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NZ Roads "An Accident Waiting to Happen," says Campaigner

New Zealand roads ‘an accident waiting to happen’, says campaigner

Many fatalities could be prevented through simple changes in road design, says the car review website dogandlemon.com.

Editor Clive Matthew Wilson, who is an outspoken road safety campaigner, says:

“Many of New Zealand's roads are like a staircase without a handrail: you make a mistake, you're going to get hurt. Upgrading these deadly roads is the single most important step in lowering the road toll.”

Matthew-Wilson gave the example of the Auckland harbour bridge, which used to suffer one serious accident a week.

“Multiple attempts were made to improve the standard of driving on the harbour bridge, and they all failed. Eventually the authorities built a concrete barrier between the opposing lanes of traffic, and the serious accidents virtually stopped overnight. There wasn’t one less idiot on the road, but the road had been changed in a way that prevented simple mistakes becoming fatalities.”

“Cars colliding head-on or running off the road are an everyday occurrence, and yet they’re often preventable at very low costs compared to the price of a new road.”

A study by Monash University of the effectiveness of roadside fencing and median barriers concluded that: “reductions of up to 90% in death and serious injury can be achieved, with no evidence of increased road trauma for motorcyclists.”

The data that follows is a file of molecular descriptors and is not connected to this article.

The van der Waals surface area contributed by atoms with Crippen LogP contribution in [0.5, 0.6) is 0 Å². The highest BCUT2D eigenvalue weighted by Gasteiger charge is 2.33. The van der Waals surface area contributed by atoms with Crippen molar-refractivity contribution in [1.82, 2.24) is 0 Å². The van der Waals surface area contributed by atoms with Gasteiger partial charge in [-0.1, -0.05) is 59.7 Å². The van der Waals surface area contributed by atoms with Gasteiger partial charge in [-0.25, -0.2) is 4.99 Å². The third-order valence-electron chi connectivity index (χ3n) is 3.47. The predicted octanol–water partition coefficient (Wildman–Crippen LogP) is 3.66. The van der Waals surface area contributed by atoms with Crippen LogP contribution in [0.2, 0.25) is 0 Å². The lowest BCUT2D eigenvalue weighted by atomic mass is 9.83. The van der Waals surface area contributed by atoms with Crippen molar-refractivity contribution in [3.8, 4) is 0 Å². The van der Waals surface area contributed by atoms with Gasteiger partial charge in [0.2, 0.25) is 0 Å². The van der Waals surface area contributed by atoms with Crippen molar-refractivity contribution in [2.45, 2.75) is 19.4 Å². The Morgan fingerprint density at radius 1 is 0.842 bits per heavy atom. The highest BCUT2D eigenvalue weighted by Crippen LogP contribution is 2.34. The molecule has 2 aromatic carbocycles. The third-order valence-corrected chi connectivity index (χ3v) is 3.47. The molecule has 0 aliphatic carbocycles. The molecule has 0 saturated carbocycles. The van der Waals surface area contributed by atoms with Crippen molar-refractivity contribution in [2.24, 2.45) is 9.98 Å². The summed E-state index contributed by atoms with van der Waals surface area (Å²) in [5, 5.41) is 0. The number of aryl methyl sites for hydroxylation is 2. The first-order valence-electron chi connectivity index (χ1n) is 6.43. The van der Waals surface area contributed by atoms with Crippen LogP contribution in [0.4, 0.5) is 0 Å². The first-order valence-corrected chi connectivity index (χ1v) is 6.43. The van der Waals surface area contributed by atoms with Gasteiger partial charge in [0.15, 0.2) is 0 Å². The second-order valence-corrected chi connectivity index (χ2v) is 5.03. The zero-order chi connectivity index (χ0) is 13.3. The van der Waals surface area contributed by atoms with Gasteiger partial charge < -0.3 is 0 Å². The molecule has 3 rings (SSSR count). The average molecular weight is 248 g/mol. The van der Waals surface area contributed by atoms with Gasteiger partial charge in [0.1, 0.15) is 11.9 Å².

Matthew-Wilson is skeptical about the repeated attempts at asking people to drive safely.

“Multiple studies have demonstrated that asking people to drive safely is largely a waste of time, because the worst drivers tend to believe they’re the best drivers.”

“I wish to God that people would start driving responsibly, but wishes don’t save lives. What does save lives are cars and roads that protect innocent people from the mistakes of others.”

“As the Auckland Harbour Bridge example shows, simple changes in technology can prevent silly mistakes turning into fatalities.”

“The road toll may seem high, but it’s less than half of what it was in 1987, even though there are many more cars on the road. Technology has already halved the road toll, and with simple changes to the way our roads work, we could quickly halve it again.”


ENDS


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